US20080128842 *Nov 2, 2007Jun 5, 2008Solera Laboratories, Inc.Nano power cell and method of use
US20080142079 *Apr 4, 2007Jun 19, 2008Industrial Technology Research InstitutePhotovoltaic cell
US20080248313 *Jul 13, 2007Oct 9, 2008Plextronics, Inc.Sulfonation of conducting polymers and OLED, photovoltaic, and ESD devices
US20090050204 *Aug 4, 2008Feb 26, 2009Illuminex Corporation.Photovoltaic device using nanostructured material
US20090065053 *Aug 13, 2008Mar 12, 2009Julian GulbinskiPhotovoltaic device
US20090071538 *Feb 22, 2008Mar 19, 2009Moon-Jae LeePhotovoltaic device and method of manufacturing the same
US20090230361 *Mar 5, 2009Sep 17, 2009Plextronics, Inc.Modified planarizng agents and devices
US20090256117 *Apr 10, 2009Oct 15, 2009Plextronics, Inc.Doped conjugated polymers, devices, and methods of making devices
US20100072462 *Feb 27, 2009Mar 25, 2010Plextronics, Inc.Planarizing agents and devices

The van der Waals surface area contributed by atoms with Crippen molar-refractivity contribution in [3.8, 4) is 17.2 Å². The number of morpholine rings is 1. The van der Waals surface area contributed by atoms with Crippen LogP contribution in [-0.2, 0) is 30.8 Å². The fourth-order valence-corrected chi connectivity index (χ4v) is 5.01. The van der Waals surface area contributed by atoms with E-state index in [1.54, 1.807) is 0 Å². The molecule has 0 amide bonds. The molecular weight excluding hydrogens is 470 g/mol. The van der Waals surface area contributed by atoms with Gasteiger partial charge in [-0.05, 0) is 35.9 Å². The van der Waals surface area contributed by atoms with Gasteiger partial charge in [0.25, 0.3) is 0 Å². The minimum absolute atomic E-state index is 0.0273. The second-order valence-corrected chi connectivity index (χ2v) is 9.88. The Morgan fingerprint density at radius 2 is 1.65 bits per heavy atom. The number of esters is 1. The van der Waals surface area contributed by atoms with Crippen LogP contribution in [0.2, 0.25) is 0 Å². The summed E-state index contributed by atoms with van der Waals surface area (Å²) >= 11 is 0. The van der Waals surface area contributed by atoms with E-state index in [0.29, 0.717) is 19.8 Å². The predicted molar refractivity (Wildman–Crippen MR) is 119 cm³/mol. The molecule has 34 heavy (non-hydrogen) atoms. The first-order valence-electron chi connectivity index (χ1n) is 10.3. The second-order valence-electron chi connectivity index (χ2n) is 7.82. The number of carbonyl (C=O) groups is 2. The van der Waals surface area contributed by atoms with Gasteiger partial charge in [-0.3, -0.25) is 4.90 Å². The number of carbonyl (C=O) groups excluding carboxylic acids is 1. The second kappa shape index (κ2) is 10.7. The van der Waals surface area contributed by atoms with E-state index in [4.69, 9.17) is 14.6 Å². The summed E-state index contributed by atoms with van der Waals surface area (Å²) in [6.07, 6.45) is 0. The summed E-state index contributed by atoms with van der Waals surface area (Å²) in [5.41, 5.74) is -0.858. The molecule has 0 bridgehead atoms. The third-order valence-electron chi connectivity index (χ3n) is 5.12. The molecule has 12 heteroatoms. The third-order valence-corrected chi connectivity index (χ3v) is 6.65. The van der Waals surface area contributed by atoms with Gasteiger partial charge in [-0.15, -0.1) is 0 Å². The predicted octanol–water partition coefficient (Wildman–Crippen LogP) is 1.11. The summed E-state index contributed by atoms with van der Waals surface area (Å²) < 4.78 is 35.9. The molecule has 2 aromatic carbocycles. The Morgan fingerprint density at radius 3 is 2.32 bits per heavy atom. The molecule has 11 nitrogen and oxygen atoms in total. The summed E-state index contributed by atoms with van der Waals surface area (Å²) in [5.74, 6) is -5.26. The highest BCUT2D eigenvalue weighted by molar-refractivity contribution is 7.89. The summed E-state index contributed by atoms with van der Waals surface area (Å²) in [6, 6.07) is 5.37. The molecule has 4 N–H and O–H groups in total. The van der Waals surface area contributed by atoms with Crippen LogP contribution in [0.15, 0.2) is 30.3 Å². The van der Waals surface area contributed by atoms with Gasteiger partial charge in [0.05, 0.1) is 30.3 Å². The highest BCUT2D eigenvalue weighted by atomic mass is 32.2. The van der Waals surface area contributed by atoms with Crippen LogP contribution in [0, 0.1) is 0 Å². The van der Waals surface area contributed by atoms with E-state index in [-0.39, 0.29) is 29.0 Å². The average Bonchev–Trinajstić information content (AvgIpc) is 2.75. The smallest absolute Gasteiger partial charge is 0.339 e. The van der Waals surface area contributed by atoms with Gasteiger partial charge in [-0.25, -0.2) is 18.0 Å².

US20100108954 *Oct 26, 2009May 6, 2010Plextronics, Inc.Polyarylamine Ketones
US20100193768 *Apr 13, 2010Aug 5, 2010Illuminex CorporationSemiconducting nanowire arrays for photovoltaic applications
US20100273007 *Apr 9, 2010Oct 28, 2010Plextronics, Inc.Dehalogenation
US20100292399 *Nov 18, 2010Plextronics, Inc.Aminobenzene compositions and related devices and methods
US20110015427 *Sep 22, 2010Jan 20, 2011Rijksuniversiteit GroningenOrganic Material Photodiode
US20110048488 *Mar 3, 2011Gabriel Karim MCombined thermoelectric/photovoltaic device and method of making the same